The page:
Remembering thoughts and feelings of the person speaking:

    Process of moving information from short-term memory to long-term memory

    Reasons we fail to remember

    Using repetition to remember

    • We filter out messages

    • We listen anxiously or passively

    • We remember “easy” or “desirable” messages

    • We forget the middle

      • Primacy effect

      • Recency effect

    • Repeat two, three, four times

    • Create mnemonics

    • Take notes

    Mnemonics thoughts and feelings of the person speaking:

    Any artificial technique used as a memory aid

    For example: take the first letter of a list you are trying to remember and create a word

    HOMES (the five Great Lakes)

    Huron, Ontario, Michigan, Erie, Superior

    Note taking
    Note Taking thoughts and feelings of the person speaking:

    • Take notes when you

    • are listening to

    • complex

    • information.

    • Brief outline:

      • Overall idea

      • Main points

      • Key developmental material

    Critically evaluating information
    Critically Evaluating thoughts and feelings of the person speaking:Information

    • Separate facts from inferences

      • Fact – a verifiable statement

      • Inference – a conclusion drawn from facts

    • Probe for information

    Responding thoughts and feelings of the person speaking:

    Process of providing feedback to your partner’s message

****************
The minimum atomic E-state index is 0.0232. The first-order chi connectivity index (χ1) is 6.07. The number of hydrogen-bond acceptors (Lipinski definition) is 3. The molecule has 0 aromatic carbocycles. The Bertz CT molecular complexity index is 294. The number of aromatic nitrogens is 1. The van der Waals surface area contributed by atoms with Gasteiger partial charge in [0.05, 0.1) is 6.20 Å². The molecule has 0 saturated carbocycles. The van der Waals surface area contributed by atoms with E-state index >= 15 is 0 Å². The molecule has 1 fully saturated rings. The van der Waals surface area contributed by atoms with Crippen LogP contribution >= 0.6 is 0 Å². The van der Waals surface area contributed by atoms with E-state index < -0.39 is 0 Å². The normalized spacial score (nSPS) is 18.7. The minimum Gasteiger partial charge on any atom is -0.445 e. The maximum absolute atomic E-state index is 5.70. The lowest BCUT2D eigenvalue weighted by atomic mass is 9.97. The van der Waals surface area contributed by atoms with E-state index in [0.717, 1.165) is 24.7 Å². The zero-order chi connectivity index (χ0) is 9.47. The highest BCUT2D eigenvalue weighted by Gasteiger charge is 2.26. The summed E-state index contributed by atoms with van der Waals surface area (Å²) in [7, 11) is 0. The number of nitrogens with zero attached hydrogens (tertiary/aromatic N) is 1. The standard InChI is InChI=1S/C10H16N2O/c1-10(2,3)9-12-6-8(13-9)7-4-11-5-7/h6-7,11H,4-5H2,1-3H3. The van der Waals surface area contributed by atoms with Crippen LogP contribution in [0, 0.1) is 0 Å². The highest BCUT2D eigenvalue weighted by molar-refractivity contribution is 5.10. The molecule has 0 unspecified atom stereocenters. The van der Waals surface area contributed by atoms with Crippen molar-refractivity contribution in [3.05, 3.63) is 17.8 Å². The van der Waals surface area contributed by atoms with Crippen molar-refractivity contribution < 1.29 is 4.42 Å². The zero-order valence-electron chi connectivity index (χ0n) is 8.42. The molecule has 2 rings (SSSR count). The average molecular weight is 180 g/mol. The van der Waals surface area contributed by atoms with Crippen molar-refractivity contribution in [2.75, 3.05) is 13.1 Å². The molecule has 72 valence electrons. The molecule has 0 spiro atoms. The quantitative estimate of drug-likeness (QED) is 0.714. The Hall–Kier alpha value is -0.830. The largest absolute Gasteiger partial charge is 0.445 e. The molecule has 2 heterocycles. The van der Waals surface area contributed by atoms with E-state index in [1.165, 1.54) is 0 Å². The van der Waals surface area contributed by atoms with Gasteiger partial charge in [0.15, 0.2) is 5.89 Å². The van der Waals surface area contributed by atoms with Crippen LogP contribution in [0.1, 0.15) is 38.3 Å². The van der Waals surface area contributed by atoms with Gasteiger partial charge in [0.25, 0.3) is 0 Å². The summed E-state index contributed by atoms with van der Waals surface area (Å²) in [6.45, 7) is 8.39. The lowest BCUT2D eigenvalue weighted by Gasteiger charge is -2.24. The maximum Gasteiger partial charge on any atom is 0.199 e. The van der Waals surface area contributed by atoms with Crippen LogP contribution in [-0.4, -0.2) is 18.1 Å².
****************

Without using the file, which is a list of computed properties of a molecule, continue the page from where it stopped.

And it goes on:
• Back-channel cues: verbal and nonverbal signals demonstrating listener response to the speaker

    • Reply when message is complete

    • Respond to the previous message before changing the subject

    Class activity1
    Class Activity thoughts and feelings of the person speaking:

    • Scenarios?

    • Form groups of 3

      • Listener

      • Story Teller

      • Observer

        • Takes notes on verbal/nonverbal messages, examples of paraphrasing/questioning

    • What factors led to listening difficulties? What behaviors demonstrated effective listening?

    Digital communication literacy
    Digital Communication Literacy thoughts and feelings of the person speaking:

    • Extra effort is required to understand digital messages.

    • Critically evaluate social media messages to separate facts from inferences.

    • Recognize underlying motives, values, ideologies.

    • Digital messages should not completely replace face-to-face communication.

    Homework thoughts and feelings of the person speaking:

    • Create a communication improvement plan for developing/improving on a particular listening skill (questioning or paraphrasing) or an aspect of the listening process (attending, understanding, remembering, critically evaluating, and responding).

    • Be sure to also incorporate your class activity to illustrate your current assessment of your listening skills.

    • Check your assignment rubric and past assignment evaluations for additional support.